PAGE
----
“We live frugally. We’ve always lived below our means,” Al says. And that has helped them make their fantasy a reality. Instead of buying a new RV, they purchased a 12-year-old, 37-foot luxury Newmar for about $50,000. Al estimates they would have spent 10 times that for a new rig (Newmar lists luxury models starting at $581,017). Gracie, as they’ve named the motor home, has held up well. “She is a beautiful rig. I don’t think she looks like she’s that old,” Greta enthuses. The couple also forgo comforts like satellite TV and Internet. “We’re not crazy about TV. There’s too much looking out the windshield,” Greta says.
Saving also enabled Al and Greta to embark on this life path. With their house paid for and kids on their own, in the five years before he retired they put away 30% of their income, mostly into IRAs. The couple also have Greta’s Social Security and a small pension from her years as a teacher to cover costs, while Al plans to dip into his Social Security when he turns 70.
A Small World After All
Neil and Connie Laubenthal, both 64, went about achieving their full-time RV status in similar ways. “We decided we wanted to retire around the age of 57, which we did,” Connie says of their respective careers (he was in the Navy, and she was a program director for a physicians’ membership organization). They loved traveling but hated spending too much time in a hotel, so like Al and Greta, they rented an RV to try out the experience. Toward the end of a month crisscrossing the area around their home in Northern Virginia, “We were sitting, drinking a beer, looking over a lake watching the sun go down,” Connie says. “And at about that time, I thought, We can do this.”
The couple sold their house in 2012 and, rather than getting a motor home, they bought a custom 39-foot fifth-wheel trailer from New Horizons, which they tow with a Dodge Ram 5500 truck. “We aren’t slumming by any means,” Connie says. “We have hardwood floors, cherry cabinets, Corian countertops, a fireplace, and a dishwasher.” Those amenities come at a cost: They spent $160,000 on the RV, which was listed at $204,000.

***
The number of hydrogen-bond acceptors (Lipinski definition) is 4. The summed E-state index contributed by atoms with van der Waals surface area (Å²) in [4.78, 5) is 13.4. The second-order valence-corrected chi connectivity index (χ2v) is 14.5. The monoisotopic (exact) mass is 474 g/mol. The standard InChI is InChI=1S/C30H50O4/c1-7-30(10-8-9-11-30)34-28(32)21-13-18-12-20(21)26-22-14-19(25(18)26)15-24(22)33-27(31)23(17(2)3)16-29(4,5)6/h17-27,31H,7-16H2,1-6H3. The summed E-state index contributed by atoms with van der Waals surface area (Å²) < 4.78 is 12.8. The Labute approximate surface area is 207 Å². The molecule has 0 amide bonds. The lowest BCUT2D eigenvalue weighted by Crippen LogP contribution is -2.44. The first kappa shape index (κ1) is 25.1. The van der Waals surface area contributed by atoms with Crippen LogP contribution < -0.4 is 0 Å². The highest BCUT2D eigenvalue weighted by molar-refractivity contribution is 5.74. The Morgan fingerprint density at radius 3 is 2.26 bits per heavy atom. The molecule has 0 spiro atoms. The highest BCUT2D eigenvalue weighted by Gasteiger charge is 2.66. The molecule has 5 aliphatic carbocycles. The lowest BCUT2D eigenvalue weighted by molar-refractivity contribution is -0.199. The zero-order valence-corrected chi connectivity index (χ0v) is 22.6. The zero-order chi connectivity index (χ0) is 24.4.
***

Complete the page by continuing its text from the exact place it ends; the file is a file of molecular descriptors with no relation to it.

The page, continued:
Even with that price tag, Neil says they’re still spending about the same amount they would have staying in the Virginia house. He estimates their total cost of living at about $75,000 a year. Their collective pensions and Connie’s Social Security total about that amount, they say, and Neil will take his Social Security when he reaches full retirement age in 2020. They also have money stowed in an IRA and taxable accounts, which they withdraw from for occasional expenses.
That arrangement has enabled them to touch down in every state (except Hawaii; it’s hard to get over there in an RV) and in 10 Canadian provinces. Half the year they spend at a campground in North Fort Myers, Fla., where they get some semblance of a domestic base. “This is really my new home,” Connie says. “I sing in the church choir, [and] we’re both members of the Elks lodge here.”
Still, their lives are not quite the constant paradise some envision. “The biggest reaction we get from most people who are not RVers is, ‘Oh, you’re on vacation all the time.’ We’re not,” Neil explains. “It’s just the way we live. Our house just has wheels under it.” Another surprise is that their social calendar is more booked up than ever, thanks to friends they’ve met on the road.
Neil and Connie’s favorite moments as RVers have been the ones they stumbled upon, like finding the world’s largest rocking chair in the tiny tourist attraction of Casey, Ill.
Al and Greta concur with that general sentiment. Greta seems incapable of pinpointing her personal highlight, rattling off a list that starts with her first rodeo. But human connection has been the most mean-ingful.
“We think we’re in a big world, but you know what? Our world is incredibly small,” she says. “When we were going through the Grand Canyon, we were in line for a shuttle bus. I met someone from my little hometown.” In Alabama, she came across someone else who had worked for her dad. “He loved my dad … I really think it’s all about the relationships you create.”